There There by Tommy Orange fulfilled the category “Book Told from Multiple Points of View” in the PopSugar 2019 Reading Challenge. The novel easily fit the category as it was told by over ten characters.
There There was an interesting read, in that it explored the lives of Native Americans who live near Oakland, California. When we think Natives, Indian, Native Americans, many of us assume a reservation or a casino. I’m from Connecticut and had no idea how many Native Americans lived in the area until the casino opened and the second one went up from another tribe. I felt naïve for not knowing anything about them.
Mr. Orange created an odd structure for the book. The story included interview-like passages and straight narrative. I loved the portrait of the various people and their struggles. Their daily lives illustrated their culture. Not everyone had a good life. Not everyone had healthy or happiness. Some were even criminals. But they had hope until the end.
***serious spoilers ahead***
I didn’t like the book. It seemed as if Mr. Orange forgot to include the ending. Never mind that so many characters were confusing and distracting. Never mind that stories were picked up, then cut off. Never mind that a little more structure would have made the novel so much better.
I wish the author had told the entire (or most) of the story from Deen Oxendene’s movie project. The book would’ve been amazing. The interview project having people talk on camera about their status, feelings about city life, and their everyday activities would’ve been a great novel. Mr. Orange could’ve told the same tale—just about—using the film project as a vehicle. Instead, we have a few interviews, camera sessions, and tons of characters than blur together after a while.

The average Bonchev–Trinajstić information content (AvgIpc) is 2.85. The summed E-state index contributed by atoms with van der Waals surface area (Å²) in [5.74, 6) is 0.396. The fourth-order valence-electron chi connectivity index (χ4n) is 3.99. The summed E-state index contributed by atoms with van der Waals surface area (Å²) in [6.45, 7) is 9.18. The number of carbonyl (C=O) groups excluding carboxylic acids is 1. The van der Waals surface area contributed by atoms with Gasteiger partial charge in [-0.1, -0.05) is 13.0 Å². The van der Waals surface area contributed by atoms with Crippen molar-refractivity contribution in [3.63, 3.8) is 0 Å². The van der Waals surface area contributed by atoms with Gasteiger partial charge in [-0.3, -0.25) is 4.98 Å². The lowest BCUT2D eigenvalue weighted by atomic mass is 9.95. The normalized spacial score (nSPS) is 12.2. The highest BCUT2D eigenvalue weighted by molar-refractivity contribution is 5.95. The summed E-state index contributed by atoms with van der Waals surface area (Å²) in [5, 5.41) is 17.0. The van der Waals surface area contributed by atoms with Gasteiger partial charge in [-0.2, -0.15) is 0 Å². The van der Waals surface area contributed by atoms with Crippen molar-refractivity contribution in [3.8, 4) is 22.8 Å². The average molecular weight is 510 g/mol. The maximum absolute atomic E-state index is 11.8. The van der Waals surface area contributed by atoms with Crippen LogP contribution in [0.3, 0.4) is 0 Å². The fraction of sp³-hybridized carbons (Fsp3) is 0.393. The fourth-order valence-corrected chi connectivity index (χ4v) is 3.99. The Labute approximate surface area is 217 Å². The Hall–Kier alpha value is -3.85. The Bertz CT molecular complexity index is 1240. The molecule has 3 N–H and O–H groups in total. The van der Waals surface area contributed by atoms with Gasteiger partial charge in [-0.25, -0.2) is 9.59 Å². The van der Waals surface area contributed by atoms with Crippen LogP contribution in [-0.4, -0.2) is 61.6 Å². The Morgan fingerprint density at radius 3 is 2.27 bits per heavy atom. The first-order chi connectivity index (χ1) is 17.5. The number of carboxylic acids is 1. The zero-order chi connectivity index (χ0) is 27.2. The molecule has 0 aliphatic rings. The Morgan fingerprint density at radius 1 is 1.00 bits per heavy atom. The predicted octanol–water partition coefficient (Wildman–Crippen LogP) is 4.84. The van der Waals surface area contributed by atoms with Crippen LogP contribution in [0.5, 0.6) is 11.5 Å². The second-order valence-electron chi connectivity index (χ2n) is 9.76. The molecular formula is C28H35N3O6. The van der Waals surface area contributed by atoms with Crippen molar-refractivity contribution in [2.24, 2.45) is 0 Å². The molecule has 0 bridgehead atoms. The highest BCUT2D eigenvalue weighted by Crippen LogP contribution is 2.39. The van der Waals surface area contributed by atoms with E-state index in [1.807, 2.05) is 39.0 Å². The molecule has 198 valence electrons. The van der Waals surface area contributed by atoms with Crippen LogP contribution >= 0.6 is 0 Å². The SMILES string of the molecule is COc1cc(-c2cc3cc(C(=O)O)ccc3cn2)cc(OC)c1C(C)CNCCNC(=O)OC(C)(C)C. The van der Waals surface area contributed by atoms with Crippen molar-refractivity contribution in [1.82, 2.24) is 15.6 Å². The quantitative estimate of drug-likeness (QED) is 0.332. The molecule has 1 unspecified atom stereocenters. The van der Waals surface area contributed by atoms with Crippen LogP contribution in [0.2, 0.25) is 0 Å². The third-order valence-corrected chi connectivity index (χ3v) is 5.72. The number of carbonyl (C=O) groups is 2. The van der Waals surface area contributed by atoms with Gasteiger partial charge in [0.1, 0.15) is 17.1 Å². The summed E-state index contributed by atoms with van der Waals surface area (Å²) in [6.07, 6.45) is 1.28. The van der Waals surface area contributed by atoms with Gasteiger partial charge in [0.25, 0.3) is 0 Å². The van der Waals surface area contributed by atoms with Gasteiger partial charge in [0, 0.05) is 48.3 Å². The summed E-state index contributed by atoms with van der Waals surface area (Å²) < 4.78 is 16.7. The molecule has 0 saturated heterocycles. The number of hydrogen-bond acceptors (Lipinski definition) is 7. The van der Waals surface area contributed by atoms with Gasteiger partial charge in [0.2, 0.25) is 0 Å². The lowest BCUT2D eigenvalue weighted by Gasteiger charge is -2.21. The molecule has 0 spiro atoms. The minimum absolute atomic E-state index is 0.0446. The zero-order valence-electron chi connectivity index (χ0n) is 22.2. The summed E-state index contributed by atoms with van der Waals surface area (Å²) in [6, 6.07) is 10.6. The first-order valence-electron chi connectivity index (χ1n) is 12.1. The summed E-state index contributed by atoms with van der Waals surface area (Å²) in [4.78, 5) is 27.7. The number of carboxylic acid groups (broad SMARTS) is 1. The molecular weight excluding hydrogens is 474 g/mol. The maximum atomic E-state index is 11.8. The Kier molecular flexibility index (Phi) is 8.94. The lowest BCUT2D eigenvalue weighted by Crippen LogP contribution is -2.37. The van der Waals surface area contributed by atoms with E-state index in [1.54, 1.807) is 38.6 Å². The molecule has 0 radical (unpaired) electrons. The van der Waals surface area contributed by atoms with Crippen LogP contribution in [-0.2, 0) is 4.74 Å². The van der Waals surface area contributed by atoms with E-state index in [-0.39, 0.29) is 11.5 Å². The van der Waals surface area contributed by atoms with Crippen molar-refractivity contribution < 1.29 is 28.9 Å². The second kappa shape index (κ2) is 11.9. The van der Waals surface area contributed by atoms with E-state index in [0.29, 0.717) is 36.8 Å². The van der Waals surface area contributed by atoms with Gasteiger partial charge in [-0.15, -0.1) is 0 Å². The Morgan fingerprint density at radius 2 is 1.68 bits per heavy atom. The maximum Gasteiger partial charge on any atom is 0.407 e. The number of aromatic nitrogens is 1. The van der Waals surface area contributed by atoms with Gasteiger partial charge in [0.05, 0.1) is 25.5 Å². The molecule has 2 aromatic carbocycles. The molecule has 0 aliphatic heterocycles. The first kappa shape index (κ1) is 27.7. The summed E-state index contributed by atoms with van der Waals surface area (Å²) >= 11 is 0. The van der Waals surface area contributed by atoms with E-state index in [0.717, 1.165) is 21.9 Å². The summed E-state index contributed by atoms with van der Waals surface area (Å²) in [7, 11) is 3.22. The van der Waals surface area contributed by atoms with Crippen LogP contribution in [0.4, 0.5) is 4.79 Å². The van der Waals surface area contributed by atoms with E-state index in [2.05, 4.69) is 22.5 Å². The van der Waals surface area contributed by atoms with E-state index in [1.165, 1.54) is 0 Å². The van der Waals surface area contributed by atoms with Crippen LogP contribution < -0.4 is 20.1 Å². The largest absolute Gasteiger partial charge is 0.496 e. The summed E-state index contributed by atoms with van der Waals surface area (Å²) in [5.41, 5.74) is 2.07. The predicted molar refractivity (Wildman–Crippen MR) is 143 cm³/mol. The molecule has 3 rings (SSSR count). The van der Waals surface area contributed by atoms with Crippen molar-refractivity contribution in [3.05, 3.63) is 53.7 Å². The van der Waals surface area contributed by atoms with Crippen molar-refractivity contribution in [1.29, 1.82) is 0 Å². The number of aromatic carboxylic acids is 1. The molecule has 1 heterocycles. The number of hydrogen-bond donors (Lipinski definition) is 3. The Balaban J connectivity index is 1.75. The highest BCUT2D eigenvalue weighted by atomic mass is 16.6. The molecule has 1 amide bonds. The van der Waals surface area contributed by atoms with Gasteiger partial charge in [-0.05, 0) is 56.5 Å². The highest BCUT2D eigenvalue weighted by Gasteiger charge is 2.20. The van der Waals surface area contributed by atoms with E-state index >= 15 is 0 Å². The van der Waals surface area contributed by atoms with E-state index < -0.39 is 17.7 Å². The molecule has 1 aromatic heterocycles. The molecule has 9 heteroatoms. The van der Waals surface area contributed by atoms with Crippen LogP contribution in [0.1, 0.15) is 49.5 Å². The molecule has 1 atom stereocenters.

And the ending. ****super spoiler****
The ending made me want to throw the book across the room. The shooting situation was not resolved. I don’t know who lived or died, who struggled with the consequences, or if Jackie and her daughter ever connected. I was angry the author didn’t wrap up the story even a little more. Instead, he closed the novel in the hospital in a situation still full of tension. Then switch to one of the boys in the shooting.
Honestly, I didn’t remember the boy was in the final chapters. Tracking twelve characters isn’t easy and our last man (boy) didn’t ring any bells. I scoured back through the novel to find him. I admire how Mr. Orange made him a hero after the fact. But no one paid for the consequences of their actions except in death. If there was any further police or punishment, pain, shame, terror, regret, anger, etc., we, the readers, will never know. The tale is missing one last chapter to give us hope.
Those boys turned on their own people. I’m not sure if Mr. Orange’s message was of reality, education, or what. But to me, the story said the Native American issue is hopeless. The people will always turn on each other, abandon their children, and drink to excess. This review is overly harsh and I apologize. But the book hurt. I opted to read another book about Native Americans to offset this one.
The writing is great, the characters are great, but the story is harsh and too open-ended for me.
I give There There by Tommy Orange three stars.